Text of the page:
Vitamins Discovered 100 Years AgoBy Kentucky Equine Research Staff · April 4, 2012
Vitamins have been around for a long time, but the term “vitamin” and an appreciation of the importance of these substances dates back only about a hundred years.
In 1912, Casimir Funk, a Polish biochemist, realized that the increase in cases of the nutritional deficiency disease beri-beri coincided with the practice of polishing the bran layer off rice kernels, a staple food in Asia. Isolating a curative substance from the rice bran, he called it a “vitamine,” combining terms denoting nitrogen compounds and life. Other scientists isolated several similar compounds that were included in the grouping.
Vitamins are defined as organic substances that are necessary for the proper nutrition of plants and animals. Ingested in minute quantities, vitamins act as coenzymes and precursors of coenzymes in the regulation of many metabolic processes. Some vitamins must be provided by food, while others are produced within the body. Not all animals are able to produce the same vitamins, which is one reason feeds designed for one species are not necessarily suitable for another type of animal.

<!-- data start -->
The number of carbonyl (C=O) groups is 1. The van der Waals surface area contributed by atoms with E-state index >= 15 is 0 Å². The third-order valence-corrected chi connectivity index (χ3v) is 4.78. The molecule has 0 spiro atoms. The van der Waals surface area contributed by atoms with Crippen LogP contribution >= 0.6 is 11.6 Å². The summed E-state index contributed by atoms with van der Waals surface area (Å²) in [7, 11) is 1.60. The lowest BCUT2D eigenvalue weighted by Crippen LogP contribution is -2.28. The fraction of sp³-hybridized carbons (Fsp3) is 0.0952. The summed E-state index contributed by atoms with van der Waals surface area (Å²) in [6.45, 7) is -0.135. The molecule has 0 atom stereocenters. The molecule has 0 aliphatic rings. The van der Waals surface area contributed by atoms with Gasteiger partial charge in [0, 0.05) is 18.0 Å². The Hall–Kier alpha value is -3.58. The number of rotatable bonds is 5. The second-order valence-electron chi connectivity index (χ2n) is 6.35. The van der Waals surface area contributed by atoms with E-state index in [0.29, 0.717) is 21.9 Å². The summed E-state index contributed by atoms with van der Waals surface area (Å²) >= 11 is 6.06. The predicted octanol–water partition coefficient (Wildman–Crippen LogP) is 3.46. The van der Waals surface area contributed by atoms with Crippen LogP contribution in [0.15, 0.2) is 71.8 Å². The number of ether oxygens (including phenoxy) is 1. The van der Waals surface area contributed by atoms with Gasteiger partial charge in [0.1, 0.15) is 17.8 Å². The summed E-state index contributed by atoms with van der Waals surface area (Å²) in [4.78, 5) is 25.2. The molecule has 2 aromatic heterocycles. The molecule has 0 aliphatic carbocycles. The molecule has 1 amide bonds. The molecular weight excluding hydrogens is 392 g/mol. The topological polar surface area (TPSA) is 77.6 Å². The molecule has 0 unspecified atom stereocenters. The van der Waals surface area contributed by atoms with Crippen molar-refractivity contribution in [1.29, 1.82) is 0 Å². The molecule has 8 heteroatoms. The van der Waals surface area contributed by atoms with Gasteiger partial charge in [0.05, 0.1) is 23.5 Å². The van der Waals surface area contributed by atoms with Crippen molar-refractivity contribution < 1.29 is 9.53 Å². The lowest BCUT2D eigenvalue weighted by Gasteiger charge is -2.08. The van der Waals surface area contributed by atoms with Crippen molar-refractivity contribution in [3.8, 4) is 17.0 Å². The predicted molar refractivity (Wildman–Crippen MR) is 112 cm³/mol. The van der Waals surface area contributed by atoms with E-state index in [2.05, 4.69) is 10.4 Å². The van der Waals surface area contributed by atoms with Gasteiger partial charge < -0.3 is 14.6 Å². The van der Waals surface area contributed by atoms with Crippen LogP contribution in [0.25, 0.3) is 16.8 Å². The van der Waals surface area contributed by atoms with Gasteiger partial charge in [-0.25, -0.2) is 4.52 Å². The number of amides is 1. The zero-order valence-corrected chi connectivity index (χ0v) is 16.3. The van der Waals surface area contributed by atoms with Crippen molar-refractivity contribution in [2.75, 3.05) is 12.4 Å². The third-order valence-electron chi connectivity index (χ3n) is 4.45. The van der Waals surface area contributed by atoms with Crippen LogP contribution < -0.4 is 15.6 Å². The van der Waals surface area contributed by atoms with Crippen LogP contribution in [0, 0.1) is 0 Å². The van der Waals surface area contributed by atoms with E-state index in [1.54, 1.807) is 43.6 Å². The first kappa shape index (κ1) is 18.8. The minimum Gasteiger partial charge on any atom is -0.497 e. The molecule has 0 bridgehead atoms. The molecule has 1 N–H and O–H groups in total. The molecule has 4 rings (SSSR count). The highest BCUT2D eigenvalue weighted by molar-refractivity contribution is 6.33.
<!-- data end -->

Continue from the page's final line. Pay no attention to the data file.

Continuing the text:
Broadly classified as water-soluble or fat-soluble, many vitamins are available from the forages and grains eaten by horses. To be certain your horse is getting the vitamins necessary for health, provide access to fresh grass or recently baled hay as well as a fortified grain product.